Tag Archives: spiritual disciplines

Colorful Vegetables for the Spiritual Life

Whats more colorful or spiritual than VeggieTales?

Every week I receive an e-mail from Mayo Clinic on how to live a healthier life.  Recently it recommended that my dinner plate become more “colorful” with a variety of vegetables and fruit.   Yesterday when I visited my mom, she and the other residents were served a plate bright with red pepper, yellow squash, green beans and orange carrots.  Mom was eating healthy.

Afterwards I made the connection to yesterday’s post and my disparaging comments about zucchini.  As I thought more, zucchini grows into what God created it to be: zucchini.    It adds color and nutrition,  if not taste, to many meals.   It can be part of a healthy diet.

So I want to stretch the vegetable analogy.  Perhaps, as Christians, we need variety in our spiritual disciplines to live healthy lives with God.  We need to add color or spice (even zucchini?) to the ways we open our lives to God.  

Certainly, if one has no discipline, no method of reading scripture, saying prayers, or attending worship, then the simple acts of reading Matthew or John, saying the Lord’s Prayer and participating in Sunday worship are a great beginning.  But if such a pattern is already established, then variety may be needed.  Here are just a few suggestions:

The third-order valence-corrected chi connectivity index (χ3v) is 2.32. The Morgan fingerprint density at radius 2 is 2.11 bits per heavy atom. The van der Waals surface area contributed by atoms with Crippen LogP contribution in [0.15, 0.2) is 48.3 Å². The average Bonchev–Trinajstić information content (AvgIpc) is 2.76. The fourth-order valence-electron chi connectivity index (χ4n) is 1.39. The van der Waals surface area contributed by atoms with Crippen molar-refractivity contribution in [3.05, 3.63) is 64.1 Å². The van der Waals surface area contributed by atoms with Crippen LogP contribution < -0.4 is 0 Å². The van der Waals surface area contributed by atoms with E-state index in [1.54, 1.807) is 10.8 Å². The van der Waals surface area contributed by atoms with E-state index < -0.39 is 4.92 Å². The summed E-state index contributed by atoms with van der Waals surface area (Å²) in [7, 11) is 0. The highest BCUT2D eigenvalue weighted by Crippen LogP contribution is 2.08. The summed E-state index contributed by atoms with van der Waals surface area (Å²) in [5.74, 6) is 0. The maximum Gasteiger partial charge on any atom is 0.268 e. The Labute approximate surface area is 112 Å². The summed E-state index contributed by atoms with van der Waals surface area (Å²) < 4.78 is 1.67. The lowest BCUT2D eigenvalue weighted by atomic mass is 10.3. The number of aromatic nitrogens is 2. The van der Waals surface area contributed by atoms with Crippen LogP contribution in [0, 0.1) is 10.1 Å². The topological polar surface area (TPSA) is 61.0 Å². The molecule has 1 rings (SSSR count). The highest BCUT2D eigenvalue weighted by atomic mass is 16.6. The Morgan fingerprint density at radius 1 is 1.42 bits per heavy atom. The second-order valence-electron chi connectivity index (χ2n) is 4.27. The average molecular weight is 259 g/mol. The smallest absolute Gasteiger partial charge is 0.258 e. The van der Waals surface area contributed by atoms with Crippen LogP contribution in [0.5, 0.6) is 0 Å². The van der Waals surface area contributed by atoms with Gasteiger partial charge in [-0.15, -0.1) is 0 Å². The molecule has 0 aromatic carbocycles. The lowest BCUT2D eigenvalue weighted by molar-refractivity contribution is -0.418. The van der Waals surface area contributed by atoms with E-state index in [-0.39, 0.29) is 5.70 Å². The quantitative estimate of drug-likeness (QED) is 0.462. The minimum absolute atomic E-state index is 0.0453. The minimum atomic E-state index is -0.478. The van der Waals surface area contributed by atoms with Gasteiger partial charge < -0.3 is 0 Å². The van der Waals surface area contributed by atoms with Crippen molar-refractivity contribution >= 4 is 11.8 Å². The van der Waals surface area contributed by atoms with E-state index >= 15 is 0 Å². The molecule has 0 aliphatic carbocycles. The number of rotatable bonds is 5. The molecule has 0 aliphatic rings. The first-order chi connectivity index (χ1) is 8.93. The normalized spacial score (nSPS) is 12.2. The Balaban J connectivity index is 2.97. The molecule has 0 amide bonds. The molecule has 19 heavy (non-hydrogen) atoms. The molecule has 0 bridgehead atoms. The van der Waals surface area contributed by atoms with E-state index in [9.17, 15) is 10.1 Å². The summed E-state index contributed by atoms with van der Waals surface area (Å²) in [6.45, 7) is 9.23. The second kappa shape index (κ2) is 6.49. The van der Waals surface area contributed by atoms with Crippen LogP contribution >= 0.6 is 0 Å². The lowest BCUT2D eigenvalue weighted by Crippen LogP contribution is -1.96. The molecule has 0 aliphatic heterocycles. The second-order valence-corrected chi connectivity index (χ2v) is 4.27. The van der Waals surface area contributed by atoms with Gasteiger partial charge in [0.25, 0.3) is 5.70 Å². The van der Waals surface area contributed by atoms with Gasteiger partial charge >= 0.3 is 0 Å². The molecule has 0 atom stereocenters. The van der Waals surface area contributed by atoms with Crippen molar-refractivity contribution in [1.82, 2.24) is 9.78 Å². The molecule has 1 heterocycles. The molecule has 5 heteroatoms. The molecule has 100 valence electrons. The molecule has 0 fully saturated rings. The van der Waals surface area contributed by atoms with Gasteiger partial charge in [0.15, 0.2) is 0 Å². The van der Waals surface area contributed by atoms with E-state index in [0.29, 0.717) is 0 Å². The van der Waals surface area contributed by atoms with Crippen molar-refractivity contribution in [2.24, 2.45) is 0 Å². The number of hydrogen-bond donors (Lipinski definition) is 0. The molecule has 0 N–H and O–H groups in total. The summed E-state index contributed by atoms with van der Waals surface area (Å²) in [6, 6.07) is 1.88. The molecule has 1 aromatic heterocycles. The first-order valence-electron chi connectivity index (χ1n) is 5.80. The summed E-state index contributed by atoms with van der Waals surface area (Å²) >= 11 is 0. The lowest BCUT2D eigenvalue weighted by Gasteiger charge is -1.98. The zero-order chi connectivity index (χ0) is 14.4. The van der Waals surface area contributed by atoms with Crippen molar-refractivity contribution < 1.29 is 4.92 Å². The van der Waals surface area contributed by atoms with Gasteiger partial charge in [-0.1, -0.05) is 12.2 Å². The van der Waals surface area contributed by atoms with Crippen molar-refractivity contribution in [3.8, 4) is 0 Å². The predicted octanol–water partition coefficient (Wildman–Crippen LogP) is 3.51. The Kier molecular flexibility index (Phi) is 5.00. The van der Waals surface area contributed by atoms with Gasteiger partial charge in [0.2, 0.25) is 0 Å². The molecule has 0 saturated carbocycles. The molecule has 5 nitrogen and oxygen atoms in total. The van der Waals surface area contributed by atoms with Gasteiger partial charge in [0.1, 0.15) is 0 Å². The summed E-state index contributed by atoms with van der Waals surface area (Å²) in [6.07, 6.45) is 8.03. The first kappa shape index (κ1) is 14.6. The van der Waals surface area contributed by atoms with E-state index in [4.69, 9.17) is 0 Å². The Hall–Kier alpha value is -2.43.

• Instead of praying a list of prayers,  light a candle and sit in silence, listening for God
  • Instead of reading a Bible chapter, do research on a favorite word in the Bible: love, joy
  • Instead of praying at your desk or table, go for a walk outside and converse with God.
  • Instead of attending your normal church, worship in a church of a different tradition: charismatic, Quaker, Roman Catholic (this is very hard to write as a pastor, but I do it when I am on vacation, so why shouldn’t you?)

In other words, change your pattern of spiritual discipline, with the intention of opening your life in a new way to God’s presence.   You may discover that the old ways are still the best, but you may return with a fresh perspective.  Or you may discover a new spiritual practice that you can embrace fully.

Lent starts tomorrow; what new spiritual disciplines might you embrace for the journey?